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The Ones Who Walk Away from Omelas

by Ursula K. Le Guin

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Why do people leave Omelas in "The Ones Who Walk Away from Omelas"?

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People walk away from Omelas in "The Ones Who Walk Away from Omelas" because they witness the torture that one child faces that is said to make the utopian way of life that is enjoyed in the town possible. They do not believe that the imposed suffering of one, especially one that is innocent, is acceptable in ensuring happiness for the majority of others.

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The people of Omelas understand, to varying degrees, that the "happiness of thousands" is dependent on the abject misery of the child in the closet. They know that the "goodness and grace of every life" in the city would be forfeit if the child were ever to be brought out, cleaned up, and comforted. The narrator explains that to "throw away" the happiness of everyone in Omelas for the happiness of that one child "would be to let guilt within the walls indeed." Most people, over time, can find a way to rationalize this utilitarianism to themselves, weighing the happiness of thousands against the misery of one. They consider how the child could never lead a normal life now, could never live without fear because "it" has lived in fear for so long.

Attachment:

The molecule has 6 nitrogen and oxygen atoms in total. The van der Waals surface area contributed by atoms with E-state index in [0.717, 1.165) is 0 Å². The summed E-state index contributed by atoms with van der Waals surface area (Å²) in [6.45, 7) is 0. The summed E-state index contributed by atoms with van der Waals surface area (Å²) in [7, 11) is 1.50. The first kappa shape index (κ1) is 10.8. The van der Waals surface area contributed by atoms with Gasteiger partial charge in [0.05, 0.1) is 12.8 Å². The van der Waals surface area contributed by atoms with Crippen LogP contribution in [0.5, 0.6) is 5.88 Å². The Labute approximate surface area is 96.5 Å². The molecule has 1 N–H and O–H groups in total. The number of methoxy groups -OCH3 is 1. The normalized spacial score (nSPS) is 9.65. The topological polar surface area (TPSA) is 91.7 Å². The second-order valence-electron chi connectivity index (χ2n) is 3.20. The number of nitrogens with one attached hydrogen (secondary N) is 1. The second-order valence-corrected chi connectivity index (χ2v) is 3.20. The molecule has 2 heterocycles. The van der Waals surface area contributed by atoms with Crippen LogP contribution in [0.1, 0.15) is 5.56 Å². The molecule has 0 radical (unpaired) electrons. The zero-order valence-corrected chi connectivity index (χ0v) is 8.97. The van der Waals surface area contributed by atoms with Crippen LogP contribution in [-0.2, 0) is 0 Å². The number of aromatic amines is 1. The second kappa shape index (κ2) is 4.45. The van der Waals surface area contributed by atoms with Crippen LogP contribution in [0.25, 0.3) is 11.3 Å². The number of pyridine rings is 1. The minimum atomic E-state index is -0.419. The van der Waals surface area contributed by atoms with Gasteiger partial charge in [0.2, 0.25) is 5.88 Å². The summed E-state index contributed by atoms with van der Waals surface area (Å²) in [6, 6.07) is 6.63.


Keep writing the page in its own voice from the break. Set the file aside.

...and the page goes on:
However, every now and then an adolescent who has just seen the child does not go home, or an adult simply grows quiet for a day or two and then leaves. These people are unwilling to accept the child's misery as the price of their happiness. They are also not willing to make the decision for others—they could, after all, go get the child and relieve its suffering, but they do not. They simply remove themselves from the position of accepting happiness in exchange for the child's tragedy by walking away. Evidently, their principles will simply not allow them to be complacent with this trade, nor will their principles allow them to dictate to others what choice they should make.

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To their undying shame, the vast majority of people in Omelas seem to have no problem with the fact that the happiness and stability of their society are dependent on the abuse of an innocent child. Omelas is only the utopia that it is because a child has been locked away in a basement, where "it"—the precise gender is never determined—is routinely starved and abused. So long as the child remains in this wretched condition, then the people of Omelas will continue to enjoy a blissful, happy life. This is the deal to which most people have signed up.

Astonishing as it may seem, the majority of Omelas's citizens are more than happy to remain in the city, even though they know full well that such happiness is founded on the misery of a child. And yet a minority of people appear to have developed a conscience. Clearly, they've come to the realization that they cannot fully enjoy life in the city so long as they know that their happiness is conditional on the most appalling abuse imaginable.